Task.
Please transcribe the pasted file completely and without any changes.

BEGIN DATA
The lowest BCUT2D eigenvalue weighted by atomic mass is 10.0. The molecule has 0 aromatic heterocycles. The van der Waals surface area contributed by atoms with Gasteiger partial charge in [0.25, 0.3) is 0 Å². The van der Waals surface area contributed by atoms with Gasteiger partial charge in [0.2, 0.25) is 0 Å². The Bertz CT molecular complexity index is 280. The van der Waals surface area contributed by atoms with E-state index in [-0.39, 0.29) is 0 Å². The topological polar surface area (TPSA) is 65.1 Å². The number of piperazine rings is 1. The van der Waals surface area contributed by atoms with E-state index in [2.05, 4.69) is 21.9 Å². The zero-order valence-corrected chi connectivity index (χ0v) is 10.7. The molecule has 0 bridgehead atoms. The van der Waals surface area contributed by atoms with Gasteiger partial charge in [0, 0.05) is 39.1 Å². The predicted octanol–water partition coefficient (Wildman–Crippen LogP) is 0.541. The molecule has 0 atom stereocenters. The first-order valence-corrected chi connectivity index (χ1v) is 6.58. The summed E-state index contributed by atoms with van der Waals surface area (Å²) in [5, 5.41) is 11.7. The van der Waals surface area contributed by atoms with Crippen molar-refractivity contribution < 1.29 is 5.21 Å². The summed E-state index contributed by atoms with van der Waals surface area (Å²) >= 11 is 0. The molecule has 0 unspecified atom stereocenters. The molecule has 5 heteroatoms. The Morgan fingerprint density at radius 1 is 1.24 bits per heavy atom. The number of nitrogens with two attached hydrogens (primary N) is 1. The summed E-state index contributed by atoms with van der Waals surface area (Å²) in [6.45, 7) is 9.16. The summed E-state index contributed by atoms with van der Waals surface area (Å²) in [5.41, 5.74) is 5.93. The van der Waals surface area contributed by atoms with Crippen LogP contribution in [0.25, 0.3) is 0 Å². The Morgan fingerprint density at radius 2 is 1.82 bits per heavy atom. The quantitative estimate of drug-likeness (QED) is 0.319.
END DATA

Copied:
The lowest BCUT2D eigenvalue weighted by atomic mass is 10.0. The molecule has 0 aromatic heterocycles. The van der Waals surface area contributed by atoms with Gasteiger partial charge in [0.25, 0.3) is 0 Å². The van der Waals surface area contributed by atoms with Gasteiger partial charge in [0.2, 0.25) is 0 Å². The Bertz CT molecular complexity index is 280. The van der Waals surface area contributed by atoms with E-state index in [-0.39, 0.29) is 0 Å². The topological polar surface area (TPSA) is 65.1 Å². The number of piperazine rings is 1. The van der Waals surface area contributed by atoms with E-state index in [2.05, 4.69) is 21.9 Å². The zero-order valence-corrected chi connectivity index (χ0v) is 10.7. The molecule has 0 bridgehead atoms. The van der Waals surface area contributed by atoms with Gasteiger partial charge in [0, 0.05) is 39.1 Å². The predicted octanol–water partition coefficient (Wildman–Crippen LogP) is 0.541. The molecule has 0 atom stereocenters. The first-order valence-corrected chi connectivity index (χ1v) is 6.58. The summed E-state index contributed by atoms with van der Waals surface area (Å²) in [5, 5.41) is 11.7. The van der Waals surface area contributed by atoms with Crippen molar-refractivity contribution < 1.29 is 5.21 Å². The summed E-state index contributed by atoms with van der Waals surface area (Å²) >= 11 is 0. The molecule has 0 unspecified atom stereocenters. The molecule has 5 heteroatoms. The Morgan fingerprint density at radius 1 is 1.24 bits per heavy atom. The number of nitrogens with two attached hydrogens (primary N) is 1. The summed E-state index contributed by atoms with van der Waals surface area (Å²) in [6.45, 7) is 9.16. The summed E-state index contributed by atoms with van der Waals surface area (Å²) in [5.41, 5.74) is 5.93. The van der Waals surface area contributed by atoms with Crippen LogP contribution in [0.25, 0.3) is 0 Å². The Morgan fingerprint density at radius 2 is 1.82 bits per heavy atom. The quantitative estimate of drug-likeness (QED) is 0.319.